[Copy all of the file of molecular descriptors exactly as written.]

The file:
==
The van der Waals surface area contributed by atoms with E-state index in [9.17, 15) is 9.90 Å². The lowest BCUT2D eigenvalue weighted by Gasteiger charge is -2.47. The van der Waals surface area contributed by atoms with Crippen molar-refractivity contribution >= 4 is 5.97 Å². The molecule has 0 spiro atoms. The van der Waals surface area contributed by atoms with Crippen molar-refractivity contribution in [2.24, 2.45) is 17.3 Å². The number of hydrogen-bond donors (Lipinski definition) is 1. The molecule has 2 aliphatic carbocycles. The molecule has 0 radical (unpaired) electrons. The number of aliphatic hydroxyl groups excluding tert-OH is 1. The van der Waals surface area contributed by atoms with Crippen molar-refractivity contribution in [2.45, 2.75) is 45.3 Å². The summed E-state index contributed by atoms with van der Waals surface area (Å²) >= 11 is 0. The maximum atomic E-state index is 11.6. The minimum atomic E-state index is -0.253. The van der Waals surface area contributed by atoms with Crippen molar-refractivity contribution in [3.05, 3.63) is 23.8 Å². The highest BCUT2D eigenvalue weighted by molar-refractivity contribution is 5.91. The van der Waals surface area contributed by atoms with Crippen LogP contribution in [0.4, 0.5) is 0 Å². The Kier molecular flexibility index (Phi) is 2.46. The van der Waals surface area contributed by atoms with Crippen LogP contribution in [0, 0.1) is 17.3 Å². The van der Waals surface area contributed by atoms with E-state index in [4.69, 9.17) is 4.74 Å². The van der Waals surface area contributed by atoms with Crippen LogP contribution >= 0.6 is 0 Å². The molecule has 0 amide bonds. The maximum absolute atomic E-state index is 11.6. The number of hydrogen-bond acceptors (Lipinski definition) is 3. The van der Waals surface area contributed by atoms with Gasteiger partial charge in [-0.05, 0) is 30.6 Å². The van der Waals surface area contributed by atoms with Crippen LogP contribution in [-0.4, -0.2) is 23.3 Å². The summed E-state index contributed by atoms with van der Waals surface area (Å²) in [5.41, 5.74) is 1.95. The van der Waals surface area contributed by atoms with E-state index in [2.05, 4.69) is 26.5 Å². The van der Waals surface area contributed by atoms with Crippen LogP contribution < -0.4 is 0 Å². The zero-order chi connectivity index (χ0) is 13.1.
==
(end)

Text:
The van der Waals surface area contributed by atoms with E-state index in [9.17, 15) is 9.90 Å². The lowest BCUT2D eigenvalue weighted by Gasteiger charge is -2.47. The van der Waals surface area contributed by atoms with Crippen molar-refractivity contribution >= 4 is 5.97 Å². The molecule has 0 spiro atoms. The van der Waals surface area contributed by atoms with Crippen molar-refractivity contribution in [2.24, 2.45) is 17.3 Å². The number of hydrogen-bond donors (Lipinski definition) is 1. The molecule has 2 aliphatic carbocycles. The molecule has 0 radical (unpaired) electrons. The number of aliphatic hydroxyl groups excluding tert-OH is 1. The van der Waals surface area contributed by atoms with Crippen molar-refractivity contribution in [2.45, 2.75) is 45.3 Å². The summed E-state index contributed by atoms with van der Waals surface area (Å²) >= 11 is 0. The maximum atomic E-state index is 11.6. The minimum atomic E-state index is -0.253. The van der Waals surface area contributed by atoms with Crippen molar-refractivity contribution in [3.05, 3.63) is 23.8 Å². The highest BCUT2D eigenvalue weighted by molar-refractivity contribution is 5.91. The van der Waals surface area contributed by atoms with Crippen LogP contribution in [0.4, 0.5) is 0 Å². The Kier molecular flexibility index (Phi) is 2.46. The van der Waals surface area contributed by atoms with Crippen LogP contribution in [0, 0.1) is 17.3 Å². The van der Waals surface area contributed by atoms with E-state index in [4.69, 9.17) is 4.74 Å². The van der Waals surface area contributed by atoms with Crippen LogP contribution >= 0.6 is 0 Å². The molecule has 0 amide bonds. The maximum absolute atomic E-state index is 11.6. The number of hydrogen-bond acceptors (Lipinski definition) is 3. The van der Waals surface area contributed by atoms with Gasteiger partial charge in [-0.05, 0) is 30.6 Å². The van der Waals surface area contributed by atoms with Crippen LogP contribution in [-0.4, -0.2) is 23.3 Å². The summed E-state index contributed by atoms with van der Waals surface area (Å²) in [5.41, 5.74) is 1.95. The van der Waals surface area contributed by atoms with E-state index in [2.05, 4.69) is 26.5 Å². The van der Waals surface area contributed by atoms with Crippen LogP contribution < -0.4 is 0 Å². The zero-order chi connectivity index (χ0) is 13.1.